This will be my first, and hopefully not only, blog post on food, because I love food and recently (thanks to my CSA box) my love of cooking has blossomed almost out of control.
Tonight I undertook the heretofore impossible task of cooking edible brussel sprouts. Mostly because they came in the CSA box and I hate wasting perfectly good CSA veggies. Oh, and I had eaten on raw recently, and yeah. They're awesome.
yeah, that just happened.
However, if this is indeed the case, why is it that so many people consider them decidedly NOT AWESOME? My totally awesome theory is that, besides the obvious "YUCK VEGGIES YAY MCDDONALD'S" conditioning we all go through as American children, the very simple fact of the matter is that most people just really don't know how to cook veggies. This is not meant to be disparaging, as I'm sure all your mothers were a Saint, but how many of you as children ate canned veggies prepared in exactly the same way as a side dish to the meat? Sure, steams green beans are good, but you had the same green beans every time you had pork chops.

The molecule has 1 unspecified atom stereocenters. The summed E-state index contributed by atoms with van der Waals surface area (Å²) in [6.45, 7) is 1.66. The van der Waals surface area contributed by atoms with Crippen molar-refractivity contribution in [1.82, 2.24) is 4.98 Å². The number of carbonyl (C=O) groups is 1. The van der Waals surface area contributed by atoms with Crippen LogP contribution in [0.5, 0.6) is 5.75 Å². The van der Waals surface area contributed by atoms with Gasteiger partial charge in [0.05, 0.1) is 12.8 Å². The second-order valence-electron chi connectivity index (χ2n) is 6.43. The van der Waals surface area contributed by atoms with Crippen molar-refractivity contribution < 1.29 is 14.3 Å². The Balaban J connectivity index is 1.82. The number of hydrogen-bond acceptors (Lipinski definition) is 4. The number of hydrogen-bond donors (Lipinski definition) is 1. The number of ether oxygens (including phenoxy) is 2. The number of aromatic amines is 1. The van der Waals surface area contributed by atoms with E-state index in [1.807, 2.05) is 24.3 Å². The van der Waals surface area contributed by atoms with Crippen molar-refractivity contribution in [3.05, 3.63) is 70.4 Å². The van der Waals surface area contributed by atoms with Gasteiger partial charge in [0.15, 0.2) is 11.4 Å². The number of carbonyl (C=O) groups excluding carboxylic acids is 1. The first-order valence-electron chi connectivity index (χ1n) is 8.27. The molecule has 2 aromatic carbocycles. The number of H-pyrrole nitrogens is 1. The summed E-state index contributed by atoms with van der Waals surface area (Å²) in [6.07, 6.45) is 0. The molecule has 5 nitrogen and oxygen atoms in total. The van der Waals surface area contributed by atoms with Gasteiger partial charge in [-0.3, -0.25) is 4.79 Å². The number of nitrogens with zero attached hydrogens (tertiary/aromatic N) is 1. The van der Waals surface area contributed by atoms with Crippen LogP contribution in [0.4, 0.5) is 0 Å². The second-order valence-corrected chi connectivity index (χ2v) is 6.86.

Part of this has to do with the desire for consistent food, the primary reason why people will eat at McDonald's when they're traveling. This also, in my mind, contributes to the reason why meat is so popular in the first place (beyond the fact that it's technically a cheap luxury item)...you can cook meat 100 different ways and still be able to tell what kind of meat it is, for the most part. (Good article that touches on this subject).
Besides that, learning how to cook vegetables well is very much a matter of knowing not only a wide variety of cooking styles, but to be able to juggle a variety of spices. Both of these require experience, which requires both time and money, both of which many people are in short supply of.
The solution? No idea. Though the WSJ prediction in this article of meat becoming an expensive luxury item in the future will likely help.
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